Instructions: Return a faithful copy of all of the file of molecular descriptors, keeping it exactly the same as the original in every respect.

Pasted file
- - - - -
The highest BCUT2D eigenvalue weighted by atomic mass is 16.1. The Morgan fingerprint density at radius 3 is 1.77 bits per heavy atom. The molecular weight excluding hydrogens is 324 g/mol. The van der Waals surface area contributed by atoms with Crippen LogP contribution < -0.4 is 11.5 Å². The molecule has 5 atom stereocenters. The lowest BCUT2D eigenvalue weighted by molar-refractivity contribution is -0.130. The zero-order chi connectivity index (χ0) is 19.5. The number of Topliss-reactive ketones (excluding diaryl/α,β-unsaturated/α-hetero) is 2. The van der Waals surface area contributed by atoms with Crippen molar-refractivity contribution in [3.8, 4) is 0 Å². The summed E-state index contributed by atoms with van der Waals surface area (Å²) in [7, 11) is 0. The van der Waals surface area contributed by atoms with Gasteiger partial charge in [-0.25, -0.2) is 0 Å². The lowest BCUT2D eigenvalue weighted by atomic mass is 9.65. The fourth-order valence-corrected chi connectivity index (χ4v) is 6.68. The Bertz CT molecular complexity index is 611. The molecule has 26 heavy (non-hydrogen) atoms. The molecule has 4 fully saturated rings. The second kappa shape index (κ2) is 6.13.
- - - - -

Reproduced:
The highest BCUT2D eigenvalue weighted by atomic mass is 16.1. The Morgan fingerprint density at radius 3 is 1.77 bits per heavy atom. The molecular weight excluding hydrogens is 324 g/mol. The van der Waals surface area contributed by atoms with Crippen LogP contribution < -0.4 is 11.5 Å². The molecule has 5 atom stereocenters. The lowest BCUT2D eigenvalue weighted by molar-refractivity contribution is -0.130. The zero-order chi connectivity index (χ0) is 19.5. The number of Topliss-reactive ketones (excluding diaryl/α,β-unsaturated/α-hetero) is 2. The van der Waals surface area contributed by atoms with Crippen molar-refractivity contribution in [3.8, 4) is 0 Å². The summed E-state index contributed by atoms with van der Waals surface area (Å²) in [7, 11) is 0. The van der Waals surface area contributed by atoms with Gasteiger partial charge in [-0.25, -0.2) is 0 Å². The lowest BCUT2D eigenvalue weighted by atomic mass is 9.65. The fourth-order valence-corrected chi connectivity index (χ4v) is 6.68. The Bertz CT molecular complexity index is 611. The molecule has 26 heavy (non-hydrogen) atoms. The molecule has 4 fully saturated rings. The second kappa shape index (κ2) is 6.13.